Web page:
Linking between words

When you listen to spoken English, it very often sounds smooth, rather than staccato. One of the ways we achieve this is to link sounds between words.

Using a /r/ sound

For example, we use a /r/ sound between two vowel sounds (when one word ends with a vowel sound of ‘uh’ (as in the final sound of banana); ‘er’ (as in the final sound of murder); and ‘or’ (as in the final sound of or). The /r/ sound happens when the next word starts with a vowel.

A matter of opinion = “A matte – rof opinion”

Murder is a crime = “Murde – ris a crime”

For example = “Fo – rexample”.

Using a /w/ sound

We use a /w/ sound when the first word ends in a ‘oo’ sound (as in you); or an ‘oh’ sound (as in no) or an ‘ow’ sound (as in now)

Who are your best friends? = “Who – ware – your …..”

No you don’t = “No – wyou don’t”

Now I know = “No – wI – know”

Using a /j/ sound

If you say the words “I” and “am” quickly, the sound between is a /ya/ sound. You can probably feel the sound at the back of your mouth, as the bottom of your mouth comes up to meet the top. The /j/ sound can link words which end with an /ai/ sound (I) or an /ey/ sound (may).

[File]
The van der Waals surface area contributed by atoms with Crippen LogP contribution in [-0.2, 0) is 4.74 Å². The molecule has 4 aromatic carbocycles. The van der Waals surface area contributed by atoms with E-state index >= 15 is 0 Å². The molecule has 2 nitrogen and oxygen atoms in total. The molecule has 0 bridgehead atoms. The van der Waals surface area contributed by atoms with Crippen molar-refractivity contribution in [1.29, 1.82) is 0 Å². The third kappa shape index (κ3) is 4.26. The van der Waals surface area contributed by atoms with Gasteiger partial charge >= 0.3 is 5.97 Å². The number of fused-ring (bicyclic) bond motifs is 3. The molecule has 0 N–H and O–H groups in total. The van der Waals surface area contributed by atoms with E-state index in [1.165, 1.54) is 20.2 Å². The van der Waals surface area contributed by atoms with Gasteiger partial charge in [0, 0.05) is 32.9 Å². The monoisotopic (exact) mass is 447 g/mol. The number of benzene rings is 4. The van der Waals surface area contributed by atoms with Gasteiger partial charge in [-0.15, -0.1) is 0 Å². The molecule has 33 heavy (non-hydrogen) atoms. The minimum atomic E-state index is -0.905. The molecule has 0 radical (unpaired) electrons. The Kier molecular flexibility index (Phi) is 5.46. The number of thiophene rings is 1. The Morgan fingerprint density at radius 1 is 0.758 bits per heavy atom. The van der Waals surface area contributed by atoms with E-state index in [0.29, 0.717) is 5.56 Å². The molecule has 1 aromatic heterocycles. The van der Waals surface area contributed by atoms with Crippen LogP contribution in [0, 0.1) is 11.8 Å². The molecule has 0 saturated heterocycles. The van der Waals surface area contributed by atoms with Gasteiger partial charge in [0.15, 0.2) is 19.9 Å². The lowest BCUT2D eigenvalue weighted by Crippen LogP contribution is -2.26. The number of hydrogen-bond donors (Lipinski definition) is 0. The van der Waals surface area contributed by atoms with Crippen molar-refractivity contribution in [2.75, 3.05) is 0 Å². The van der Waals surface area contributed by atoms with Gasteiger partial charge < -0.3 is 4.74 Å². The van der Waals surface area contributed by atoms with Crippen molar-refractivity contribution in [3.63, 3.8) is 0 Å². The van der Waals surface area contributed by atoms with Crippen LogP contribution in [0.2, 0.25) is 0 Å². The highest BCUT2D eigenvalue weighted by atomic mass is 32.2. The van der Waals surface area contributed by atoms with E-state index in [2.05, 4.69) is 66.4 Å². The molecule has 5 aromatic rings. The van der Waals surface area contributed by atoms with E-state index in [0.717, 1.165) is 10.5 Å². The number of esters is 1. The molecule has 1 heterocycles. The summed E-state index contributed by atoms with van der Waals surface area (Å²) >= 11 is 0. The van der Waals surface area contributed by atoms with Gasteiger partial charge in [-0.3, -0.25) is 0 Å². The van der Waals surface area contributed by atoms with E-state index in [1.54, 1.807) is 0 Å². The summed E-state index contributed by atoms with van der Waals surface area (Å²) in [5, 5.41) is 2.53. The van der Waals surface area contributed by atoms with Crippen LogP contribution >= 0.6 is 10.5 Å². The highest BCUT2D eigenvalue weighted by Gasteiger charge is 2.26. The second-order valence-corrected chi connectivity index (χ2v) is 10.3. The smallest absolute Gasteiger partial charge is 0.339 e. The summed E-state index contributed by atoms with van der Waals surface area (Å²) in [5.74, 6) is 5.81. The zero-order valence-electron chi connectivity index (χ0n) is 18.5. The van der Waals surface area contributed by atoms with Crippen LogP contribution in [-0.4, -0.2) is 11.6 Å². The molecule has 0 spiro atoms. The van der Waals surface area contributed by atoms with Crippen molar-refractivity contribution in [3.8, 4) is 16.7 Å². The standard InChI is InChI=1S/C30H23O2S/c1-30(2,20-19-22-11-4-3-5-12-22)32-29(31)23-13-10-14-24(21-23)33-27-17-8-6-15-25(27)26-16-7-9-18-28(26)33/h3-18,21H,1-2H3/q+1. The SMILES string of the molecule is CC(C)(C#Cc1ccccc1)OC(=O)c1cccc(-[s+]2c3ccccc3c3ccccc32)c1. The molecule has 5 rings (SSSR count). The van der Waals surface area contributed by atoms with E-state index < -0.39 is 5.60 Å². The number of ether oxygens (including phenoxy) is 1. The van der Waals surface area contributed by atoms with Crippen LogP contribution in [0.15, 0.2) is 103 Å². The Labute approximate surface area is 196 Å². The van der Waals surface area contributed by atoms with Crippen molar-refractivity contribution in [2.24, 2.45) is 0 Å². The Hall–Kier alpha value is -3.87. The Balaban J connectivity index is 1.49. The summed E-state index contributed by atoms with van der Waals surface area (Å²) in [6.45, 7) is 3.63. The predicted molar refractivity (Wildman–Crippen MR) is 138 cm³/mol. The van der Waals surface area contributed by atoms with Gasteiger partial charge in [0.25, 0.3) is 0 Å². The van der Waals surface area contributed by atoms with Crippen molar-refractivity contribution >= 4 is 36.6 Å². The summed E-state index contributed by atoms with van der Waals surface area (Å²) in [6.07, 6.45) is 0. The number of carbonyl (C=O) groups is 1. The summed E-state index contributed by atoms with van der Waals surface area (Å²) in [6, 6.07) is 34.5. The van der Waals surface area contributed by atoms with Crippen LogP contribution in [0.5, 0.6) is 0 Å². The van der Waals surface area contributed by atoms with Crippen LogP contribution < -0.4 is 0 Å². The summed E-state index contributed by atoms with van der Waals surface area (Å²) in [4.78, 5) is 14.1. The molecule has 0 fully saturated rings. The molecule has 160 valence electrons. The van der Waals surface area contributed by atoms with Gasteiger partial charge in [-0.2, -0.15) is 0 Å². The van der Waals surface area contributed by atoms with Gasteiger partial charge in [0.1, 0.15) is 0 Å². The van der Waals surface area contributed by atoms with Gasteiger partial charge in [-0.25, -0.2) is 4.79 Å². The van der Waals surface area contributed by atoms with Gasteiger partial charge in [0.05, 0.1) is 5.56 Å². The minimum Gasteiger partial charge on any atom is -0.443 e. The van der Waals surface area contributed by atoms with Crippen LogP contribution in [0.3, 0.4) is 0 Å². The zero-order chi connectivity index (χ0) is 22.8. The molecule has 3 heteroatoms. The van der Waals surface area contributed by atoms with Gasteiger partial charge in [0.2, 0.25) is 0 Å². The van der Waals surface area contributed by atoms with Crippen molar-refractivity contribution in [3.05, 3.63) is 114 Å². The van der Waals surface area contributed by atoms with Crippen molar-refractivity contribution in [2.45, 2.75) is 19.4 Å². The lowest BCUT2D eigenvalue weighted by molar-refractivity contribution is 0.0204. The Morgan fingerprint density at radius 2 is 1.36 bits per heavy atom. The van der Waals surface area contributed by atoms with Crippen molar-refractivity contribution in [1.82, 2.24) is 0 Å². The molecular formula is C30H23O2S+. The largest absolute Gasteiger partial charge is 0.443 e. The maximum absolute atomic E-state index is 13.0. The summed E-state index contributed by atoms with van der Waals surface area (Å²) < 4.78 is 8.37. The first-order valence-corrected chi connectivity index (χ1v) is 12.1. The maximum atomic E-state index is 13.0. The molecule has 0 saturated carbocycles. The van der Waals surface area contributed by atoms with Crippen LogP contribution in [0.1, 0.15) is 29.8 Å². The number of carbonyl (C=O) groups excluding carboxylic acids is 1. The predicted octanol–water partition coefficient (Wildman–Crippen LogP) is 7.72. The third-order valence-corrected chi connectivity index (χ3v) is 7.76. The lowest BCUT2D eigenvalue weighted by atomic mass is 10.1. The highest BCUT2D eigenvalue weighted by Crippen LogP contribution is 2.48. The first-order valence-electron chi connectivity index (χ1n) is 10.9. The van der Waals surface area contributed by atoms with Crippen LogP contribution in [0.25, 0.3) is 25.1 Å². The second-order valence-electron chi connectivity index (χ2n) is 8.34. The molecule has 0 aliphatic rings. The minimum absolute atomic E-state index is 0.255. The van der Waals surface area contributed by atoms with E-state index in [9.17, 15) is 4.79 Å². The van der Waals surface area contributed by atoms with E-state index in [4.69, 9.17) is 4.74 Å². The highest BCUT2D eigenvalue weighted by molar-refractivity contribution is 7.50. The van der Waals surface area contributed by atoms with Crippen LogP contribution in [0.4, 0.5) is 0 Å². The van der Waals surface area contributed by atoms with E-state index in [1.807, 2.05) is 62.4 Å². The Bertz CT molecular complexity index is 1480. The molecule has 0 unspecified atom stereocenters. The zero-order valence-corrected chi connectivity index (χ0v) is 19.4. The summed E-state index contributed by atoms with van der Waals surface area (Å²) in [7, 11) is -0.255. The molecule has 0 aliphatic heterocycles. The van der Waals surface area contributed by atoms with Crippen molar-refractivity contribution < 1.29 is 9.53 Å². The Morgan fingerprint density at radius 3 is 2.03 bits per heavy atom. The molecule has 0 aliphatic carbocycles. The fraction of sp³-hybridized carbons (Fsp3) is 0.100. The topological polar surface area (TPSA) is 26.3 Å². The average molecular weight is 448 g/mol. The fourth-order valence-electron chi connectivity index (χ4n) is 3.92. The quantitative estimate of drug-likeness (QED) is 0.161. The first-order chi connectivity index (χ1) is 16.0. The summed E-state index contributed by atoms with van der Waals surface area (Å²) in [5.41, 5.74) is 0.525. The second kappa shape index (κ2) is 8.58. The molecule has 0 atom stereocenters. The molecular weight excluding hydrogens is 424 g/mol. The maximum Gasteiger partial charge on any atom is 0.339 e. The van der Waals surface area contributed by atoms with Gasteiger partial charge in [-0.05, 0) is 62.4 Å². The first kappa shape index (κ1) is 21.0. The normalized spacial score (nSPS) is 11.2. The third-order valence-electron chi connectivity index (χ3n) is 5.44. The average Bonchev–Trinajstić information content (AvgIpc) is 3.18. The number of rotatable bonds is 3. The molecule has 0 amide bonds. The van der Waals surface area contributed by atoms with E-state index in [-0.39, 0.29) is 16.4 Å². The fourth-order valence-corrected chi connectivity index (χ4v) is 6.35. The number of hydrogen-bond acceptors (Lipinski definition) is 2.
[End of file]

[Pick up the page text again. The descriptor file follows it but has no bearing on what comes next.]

I am English = I – yam English

May I go? = May – jI go?

Consonant and vowel

When one word ends with a consonant (and the next begins with a vowel sound) use the final consonant to link.

An + apple sounds like a – napple.

Don’t add an extra vowel after that consonant. So it’s a – napple, rather than a – n – a apple.

Here are some more examples of consonants linking to vowels:

At all = “A – tall”

Speak up = “Spea – kup”

Right away = “Righ – taway”

Leave it = “Lea – vit”

School again = “Schoo – lagain”